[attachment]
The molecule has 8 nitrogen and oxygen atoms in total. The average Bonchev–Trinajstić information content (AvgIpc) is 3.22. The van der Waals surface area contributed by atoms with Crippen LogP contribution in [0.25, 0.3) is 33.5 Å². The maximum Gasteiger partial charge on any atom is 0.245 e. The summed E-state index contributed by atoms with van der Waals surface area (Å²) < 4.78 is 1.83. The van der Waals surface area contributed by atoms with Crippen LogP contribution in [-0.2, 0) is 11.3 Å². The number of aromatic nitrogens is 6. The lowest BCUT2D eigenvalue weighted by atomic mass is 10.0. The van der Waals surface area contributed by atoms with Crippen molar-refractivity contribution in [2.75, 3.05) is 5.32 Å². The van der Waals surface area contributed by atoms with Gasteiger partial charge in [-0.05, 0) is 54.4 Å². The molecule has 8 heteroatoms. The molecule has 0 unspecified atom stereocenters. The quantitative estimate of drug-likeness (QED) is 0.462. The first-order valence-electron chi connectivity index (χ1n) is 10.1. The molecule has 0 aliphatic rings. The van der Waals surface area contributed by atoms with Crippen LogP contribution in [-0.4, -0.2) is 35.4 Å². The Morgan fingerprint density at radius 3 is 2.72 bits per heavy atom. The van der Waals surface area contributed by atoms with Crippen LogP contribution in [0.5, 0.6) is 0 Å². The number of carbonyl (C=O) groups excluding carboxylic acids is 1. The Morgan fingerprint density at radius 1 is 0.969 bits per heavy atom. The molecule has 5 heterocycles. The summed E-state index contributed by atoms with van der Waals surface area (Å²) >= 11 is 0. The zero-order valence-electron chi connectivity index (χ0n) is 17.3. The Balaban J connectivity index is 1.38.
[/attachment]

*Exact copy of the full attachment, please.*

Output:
The molecule has 8 nitrogen and oxygen atoms in total. The average Bonchev–Trinajstić information content (AvgIpc) is 3.22. The van der Waals surface area contributed by atoms with Crippen LogP contribution in [0.25, 0.3) is 33.5 Å². The maximum Gasteiger partial charge on any atom is 0.245 e. The summed E-state index contributed by atoms with van der Waals surface area (Å²) < 4.78 is 1.83. The van der Waals surface area contributed by atoms with Crippen LogP contribution in [-0.2, 0) is 11.3 Å². The number of aromatic nitrogens is 6. The lowest BCUT2D eigenvalue weighted by atomic mass is 10.0. The van der Waals surface area contributed by atoms with Crippen molar-refractivity contribution in [2.75, 3.05) is 5.32 Å². The van der Waals surface area contributed by atoms with Gasteiger partial charge in [-0.05, 0) is 54.4 Å². The molecule has 8 heteroatoms. The molecule has 0 unspecified atom stereocenters. The quantitative estimate of drug-likeness (QED) is 0.462. The first-order valence-electron chi connectivity index (χ1n) is 10.1. The molecule has 0 aliphatic rings. The van der Waals surface area contributed by atoms with Crippen LogP contribution in [-0.4, -0.2) is 35.4 Å². The Morgan fingerprint density at radius 3 is 2.72 bits per heavy atom. The van der Waals surface area contributed by atoms with Crippen LogP contribution in [0.5, 0.6) is 0 Å². The number of carbonyl (C=O) groups excluding carboxylic acids is 1. The Morgan fingerprint density at radius 1 is 0.969 bits per heavy atom. The molecule has 5 heterocycles. The summed E-state index contributed by atoms with van der Waals surface area (Å²) >= 11 is 0. The zero-order valence-electron chi connectivity index (χ0n) is 17.3. The Balaban J connectivity index is 1.38.